10 things you need to know this morning in Australia

110 years ago, this bloke published the theory of special relativity. (Photo by Topical Press Agency/Getty Images)

Good morning! Happy Friday, especially to everyone who doesn’t have large shareholdings in Slater and Gordon.

What should we talk about first? We could go for Scott Morrison, or Slater and Gordon?

1. Surprise! We’re starting with Slater and Gordon, the law firm whose stock was down more than 50% yesterday. About 16% of the company, or $100 million in stock value, was in short positions as of November 19th. So that’s a rough $50 million profit made yesterday alone by traders backing a fall in the price. But the stock is down 70% for the year: this is the trade that buys houses, Mercs, fancy school educations, comfortable retirements, and bragging rights for a decade. Meanwhile, the people who lost most money were the geese at institutional banks who bought in on the IPO (at $1, for a share now worth less than that).

Here’s my favourite comment on the whole matter, by the AFR’s Angus Grigg:

Let’s clear up a few things. Slater and Gordon could rebuild. Many investors may see value in the low price. It has serious operations in Australia that are not affected by the news from the UK. But the management has lost credibility with the market and, as has been observed by many of my colleagues in the media industry over the years about legal firms in general: it couldn’t happen to a nicer bunch.

2. Scott Morrison still has the training wheels on. He’ll be taking them off in the mid-year budget statement, due in the next few weeks. Apparently today, according to a report in the AFR which is basically headlined “government comes after rich people“, Morrison will “reiterate… that superannuation should do no more than provide an adequate retirement and that its use for wealth creation [undermines] public confidence in the system.”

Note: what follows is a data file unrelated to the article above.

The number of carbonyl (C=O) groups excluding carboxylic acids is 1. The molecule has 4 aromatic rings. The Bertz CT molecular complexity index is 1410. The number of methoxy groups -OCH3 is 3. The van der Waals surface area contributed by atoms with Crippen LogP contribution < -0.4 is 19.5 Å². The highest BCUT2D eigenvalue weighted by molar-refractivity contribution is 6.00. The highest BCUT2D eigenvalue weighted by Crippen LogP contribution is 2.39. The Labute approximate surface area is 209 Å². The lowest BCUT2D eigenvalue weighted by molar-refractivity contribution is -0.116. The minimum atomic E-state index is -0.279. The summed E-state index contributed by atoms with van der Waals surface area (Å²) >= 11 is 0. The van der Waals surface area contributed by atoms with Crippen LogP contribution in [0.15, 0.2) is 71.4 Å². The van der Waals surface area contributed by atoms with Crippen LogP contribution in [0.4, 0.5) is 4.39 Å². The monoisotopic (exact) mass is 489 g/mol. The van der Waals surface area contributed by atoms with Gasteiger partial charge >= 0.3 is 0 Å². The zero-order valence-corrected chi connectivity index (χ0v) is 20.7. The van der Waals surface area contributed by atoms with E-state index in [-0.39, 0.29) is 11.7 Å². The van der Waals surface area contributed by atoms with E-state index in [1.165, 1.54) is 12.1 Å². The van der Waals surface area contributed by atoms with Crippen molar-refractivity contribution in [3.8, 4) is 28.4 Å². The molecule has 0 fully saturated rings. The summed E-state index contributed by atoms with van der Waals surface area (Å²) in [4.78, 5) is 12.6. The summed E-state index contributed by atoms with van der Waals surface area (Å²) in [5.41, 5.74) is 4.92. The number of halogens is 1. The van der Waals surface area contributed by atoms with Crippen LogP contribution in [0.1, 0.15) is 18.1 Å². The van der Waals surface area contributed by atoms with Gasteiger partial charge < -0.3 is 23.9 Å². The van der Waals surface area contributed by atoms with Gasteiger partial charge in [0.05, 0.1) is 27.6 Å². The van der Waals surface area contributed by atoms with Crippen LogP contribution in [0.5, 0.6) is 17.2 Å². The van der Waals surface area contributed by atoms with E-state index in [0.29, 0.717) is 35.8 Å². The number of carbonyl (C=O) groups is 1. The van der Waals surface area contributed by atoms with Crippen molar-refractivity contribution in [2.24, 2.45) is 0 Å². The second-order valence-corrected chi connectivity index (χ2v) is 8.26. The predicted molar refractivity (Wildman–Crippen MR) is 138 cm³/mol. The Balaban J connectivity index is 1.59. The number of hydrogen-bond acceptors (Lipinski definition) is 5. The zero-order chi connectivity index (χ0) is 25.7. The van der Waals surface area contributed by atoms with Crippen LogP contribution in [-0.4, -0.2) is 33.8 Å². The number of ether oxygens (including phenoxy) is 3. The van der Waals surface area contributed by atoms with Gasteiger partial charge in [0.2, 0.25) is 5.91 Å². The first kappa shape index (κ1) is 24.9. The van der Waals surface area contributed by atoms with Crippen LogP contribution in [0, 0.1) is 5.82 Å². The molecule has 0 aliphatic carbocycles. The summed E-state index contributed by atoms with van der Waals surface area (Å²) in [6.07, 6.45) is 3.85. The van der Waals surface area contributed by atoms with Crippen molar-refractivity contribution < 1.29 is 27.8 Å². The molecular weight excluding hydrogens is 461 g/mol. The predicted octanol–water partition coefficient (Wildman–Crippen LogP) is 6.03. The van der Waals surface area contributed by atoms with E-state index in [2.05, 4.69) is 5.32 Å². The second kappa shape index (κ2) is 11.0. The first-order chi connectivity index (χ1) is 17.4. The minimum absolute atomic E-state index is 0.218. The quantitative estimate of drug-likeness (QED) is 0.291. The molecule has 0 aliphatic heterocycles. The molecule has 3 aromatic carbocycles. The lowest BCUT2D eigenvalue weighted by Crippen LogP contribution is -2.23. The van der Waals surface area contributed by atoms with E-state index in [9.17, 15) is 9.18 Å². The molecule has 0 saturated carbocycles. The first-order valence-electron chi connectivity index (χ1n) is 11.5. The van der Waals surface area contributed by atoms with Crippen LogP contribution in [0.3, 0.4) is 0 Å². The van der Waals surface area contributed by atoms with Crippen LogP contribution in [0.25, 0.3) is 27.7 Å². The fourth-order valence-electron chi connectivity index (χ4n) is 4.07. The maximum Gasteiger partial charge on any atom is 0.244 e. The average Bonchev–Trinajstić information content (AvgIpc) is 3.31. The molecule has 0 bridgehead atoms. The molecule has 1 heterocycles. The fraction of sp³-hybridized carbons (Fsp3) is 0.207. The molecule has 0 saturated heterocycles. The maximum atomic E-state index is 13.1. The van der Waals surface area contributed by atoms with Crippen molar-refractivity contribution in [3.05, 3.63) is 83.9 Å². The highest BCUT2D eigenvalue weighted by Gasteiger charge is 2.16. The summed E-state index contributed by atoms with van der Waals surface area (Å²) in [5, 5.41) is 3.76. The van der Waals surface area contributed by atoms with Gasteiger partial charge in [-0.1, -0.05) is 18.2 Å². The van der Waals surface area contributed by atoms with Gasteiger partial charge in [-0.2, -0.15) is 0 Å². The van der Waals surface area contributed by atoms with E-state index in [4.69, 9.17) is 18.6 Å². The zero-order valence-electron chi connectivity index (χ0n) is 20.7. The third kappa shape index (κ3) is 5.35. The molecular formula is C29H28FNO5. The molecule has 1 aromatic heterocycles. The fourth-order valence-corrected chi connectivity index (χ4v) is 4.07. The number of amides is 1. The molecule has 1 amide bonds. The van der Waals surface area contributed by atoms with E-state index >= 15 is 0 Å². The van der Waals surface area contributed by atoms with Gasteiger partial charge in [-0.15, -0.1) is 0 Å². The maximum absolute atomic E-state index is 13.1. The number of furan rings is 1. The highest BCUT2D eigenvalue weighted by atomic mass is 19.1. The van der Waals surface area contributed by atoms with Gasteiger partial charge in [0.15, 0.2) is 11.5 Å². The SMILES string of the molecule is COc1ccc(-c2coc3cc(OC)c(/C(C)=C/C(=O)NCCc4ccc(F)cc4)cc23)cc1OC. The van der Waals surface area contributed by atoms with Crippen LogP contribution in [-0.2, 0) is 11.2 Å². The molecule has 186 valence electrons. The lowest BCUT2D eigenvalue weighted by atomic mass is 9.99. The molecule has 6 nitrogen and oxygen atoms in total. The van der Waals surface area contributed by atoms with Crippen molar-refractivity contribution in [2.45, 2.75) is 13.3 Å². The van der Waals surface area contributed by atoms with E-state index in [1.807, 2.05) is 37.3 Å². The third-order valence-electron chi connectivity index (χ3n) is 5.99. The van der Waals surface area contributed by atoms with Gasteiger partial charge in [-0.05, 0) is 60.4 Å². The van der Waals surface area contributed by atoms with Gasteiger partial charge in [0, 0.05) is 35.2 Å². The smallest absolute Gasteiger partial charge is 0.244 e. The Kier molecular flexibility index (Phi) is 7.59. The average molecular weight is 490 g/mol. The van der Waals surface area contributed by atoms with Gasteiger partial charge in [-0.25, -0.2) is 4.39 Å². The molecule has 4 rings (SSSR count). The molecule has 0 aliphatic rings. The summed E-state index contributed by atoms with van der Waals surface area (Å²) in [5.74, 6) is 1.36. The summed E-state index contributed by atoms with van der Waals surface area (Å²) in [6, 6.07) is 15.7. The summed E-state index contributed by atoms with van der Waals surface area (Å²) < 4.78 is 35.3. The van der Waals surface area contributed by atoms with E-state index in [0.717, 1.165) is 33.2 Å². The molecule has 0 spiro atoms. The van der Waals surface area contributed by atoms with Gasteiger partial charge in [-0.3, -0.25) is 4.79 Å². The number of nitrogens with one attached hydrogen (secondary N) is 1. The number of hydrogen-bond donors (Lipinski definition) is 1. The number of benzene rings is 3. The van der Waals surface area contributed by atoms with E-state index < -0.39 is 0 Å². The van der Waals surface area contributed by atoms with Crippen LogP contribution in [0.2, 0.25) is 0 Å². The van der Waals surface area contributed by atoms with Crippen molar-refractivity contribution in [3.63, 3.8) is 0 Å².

Does it really? This sounds like a policy idea, but as the GST discussion has shown, the Coalition is perfectly willing to put things on the table, let you look at them and, if you grimace a bit, take it right back and pretend it never happened.

Meanwhile, the terror alert or threat level has changed from “high” to “probable” under a new rating system. Consider yourself advised, and mildly confused.

3. To the banks, which have eight “problem areas” involving their loan books, according to bank executives themselves, as reported by Morgan Stanley’s equities team after a round of meetings recently in Singapore. They are:

  • mining towns
  • mining services
  • NZ dairy
  • drought-affected agriculture
  • high-rise apartments in Melbourne
  • commercial property in Perth
  • high-street retail
  • restructured industries.

Long list? We thought so too. Details here.

4. Stocks go pink. In another reminder of how the US stock market drives the world, trade in everything except seems to have dried up, Slater and Gordon excepted. Look for zero volume on the ASX today and traders talking about the pink ball in the Test at the Adelaide Oval. As Greg McKenna notes in his morning trader’s update, the trend lines are all pointing to a breakout of chatter about the pink ball. Line on off stump, medium length, please.

5. No qualifications needed whatsoever to analyse this chart of business investment in Australia going back almost three decades. It is the worst:

Via Deutsche Bank

Note: If you’re talking about capex, don’t call it “crapex”, which is a lame joke that stopped being funny two quarters ago. Instead, to be smart you can say it missed expectations this time, but the series is highly volatile, and while it’s not a good outlook right now, future intentions are heading in the right direction.

6. Would you like to own this car?

Picture: RM Sotheby’s

Not your thing? Wait, wait. How about this one:

Picture: RM Sotheby’s

You can buy them in an auction coming up. Peter Farquhar, who writes this column daily much better than I do, has the details.

7. The debate in the global investment community with the biggest stakes is around the rate of growth for Chinese demand, and what is making up that growth. Mark Mobius from Franklin Templeton has been on the ground in China and here is what he thinks (summary: cosmetics and karaoke are growing).

8. 100 years ago this week, Albert Einstein published his theory of general relativity. When you’re trying to find the bar you’re supposed to be at this evening, take a split second to think about the fact that the clock on the satellites talking to your phone are running slightly slower than the clock on your smartphone, because Einstein said so. A century later, there are still people – the 2015 version of flat-earthers – who think he was wrong.

9. In other science news, double-dipping really is disgusting. Thanks, science. And George, for first posting this important problem.

10. Because it’s Friday, here’s Adele with Jimmy Fallon doing “Hello”, with school instruments. It went up two days ago and has had 7.3 million deserved views. (Adele’s original video for “Hello” is just about to crack half a billion on YouTube.)

Enjoy the weekend – and if you’d like to get this column delivered to your inbox every morning, sign up below.

I’m on Twitter: @Colgo.

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